It was April 1996. Dusk’s plum-light tinged the vast desert as our TWA flight approached the International Airport in Cairo, Egypt: its strangeness felt like the vestibule of Hell. Such was my experience of the Sahara Desert.

Trackless wastes, undulating dunes, restless sands barely sustaining life, deserts have attracted solitary seekers of ultimate truth: their testimonies rife with new directions that inspire others to change. In the Synoptic Gospels Jesus of Nazareth sought such a place to battle Satan Prince of Devils. The contest was fierce, the exhaustion, severe. Yet such initiated him into his public ministry and offered a template for dealing with instinctual excesses demanding immediate gratification.

Deserts also manifest in the unconscious, light-years removed from actual deserts. Yet, similar austerities exist: loss of direction, thirst, disorientation, terror of the unknown, timelessness. Sorely tried is patience: Only waiting, watching, and praying tease out the new learning.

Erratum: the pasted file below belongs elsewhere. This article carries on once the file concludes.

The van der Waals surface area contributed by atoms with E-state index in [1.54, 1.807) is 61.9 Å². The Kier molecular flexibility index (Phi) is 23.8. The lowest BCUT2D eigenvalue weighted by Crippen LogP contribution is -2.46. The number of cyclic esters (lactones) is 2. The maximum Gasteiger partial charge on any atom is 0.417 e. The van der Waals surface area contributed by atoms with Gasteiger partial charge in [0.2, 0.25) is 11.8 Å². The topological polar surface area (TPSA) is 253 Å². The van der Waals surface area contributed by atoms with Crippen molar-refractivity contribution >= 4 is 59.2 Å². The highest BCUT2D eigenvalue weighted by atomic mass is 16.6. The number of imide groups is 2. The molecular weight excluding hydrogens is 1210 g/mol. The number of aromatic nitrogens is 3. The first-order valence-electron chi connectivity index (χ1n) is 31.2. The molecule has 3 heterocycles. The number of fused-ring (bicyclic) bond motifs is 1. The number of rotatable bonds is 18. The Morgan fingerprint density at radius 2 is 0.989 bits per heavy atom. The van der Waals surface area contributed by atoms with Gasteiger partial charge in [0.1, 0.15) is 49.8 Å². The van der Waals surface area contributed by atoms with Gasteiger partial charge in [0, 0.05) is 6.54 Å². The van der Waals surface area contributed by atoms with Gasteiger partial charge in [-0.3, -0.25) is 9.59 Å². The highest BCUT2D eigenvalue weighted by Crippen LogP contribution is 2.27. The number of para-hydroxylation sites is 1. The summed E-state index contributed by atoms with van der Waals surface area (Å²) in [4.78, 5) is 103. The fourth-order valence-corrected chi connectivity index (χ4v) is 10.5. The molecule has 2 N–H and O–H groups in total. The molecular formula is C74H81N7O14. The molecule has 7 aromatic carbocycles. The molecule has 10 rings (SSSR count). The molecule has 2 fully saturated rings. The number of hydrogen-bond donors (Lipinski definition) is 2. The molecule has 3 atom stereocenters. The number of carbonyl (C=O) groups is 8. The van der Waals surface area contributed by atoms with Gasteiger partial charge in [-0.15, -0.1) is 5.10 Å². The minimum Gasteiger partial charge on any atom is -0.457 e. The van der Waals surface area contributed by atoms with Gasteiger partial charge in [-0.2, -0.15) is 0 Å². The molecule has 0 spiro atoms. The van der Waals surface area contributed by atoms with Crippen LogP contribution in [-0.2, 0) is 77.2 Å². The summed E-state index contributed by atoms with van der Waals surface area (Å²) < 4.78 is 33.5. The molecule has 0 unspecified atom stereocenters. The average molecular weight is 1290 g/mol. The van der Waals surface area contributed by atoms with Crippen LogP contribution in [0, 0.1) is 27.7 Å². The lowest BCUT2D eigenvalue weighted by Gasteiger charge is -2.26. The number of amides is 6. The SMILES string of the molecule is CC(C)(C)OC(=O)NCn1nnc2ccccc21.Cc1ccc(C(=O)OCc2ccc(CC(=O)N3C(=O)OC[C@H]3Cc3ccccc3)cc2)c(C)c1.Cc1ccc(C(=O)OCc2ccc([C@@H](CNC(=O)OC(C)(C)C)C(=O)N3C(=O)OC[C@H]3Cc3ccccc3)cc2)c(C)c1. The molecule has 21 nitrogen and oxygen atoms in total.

At times, living with terminal illness crowds out the present task, swallows my ego, and swamps me in grief. Such time-out moments prod deeper awareness of my mortality, given my tendency to flit in and out of denial. Once returned to quasi-normalcy, I pick up the next right thing and re-engage until the next desert experience.

Their cumulative effect shores up my resolve to remain conscious of this process. It seems to be working since signing with hospice palliative care last November.

After each desert experience fresh flowering occurs …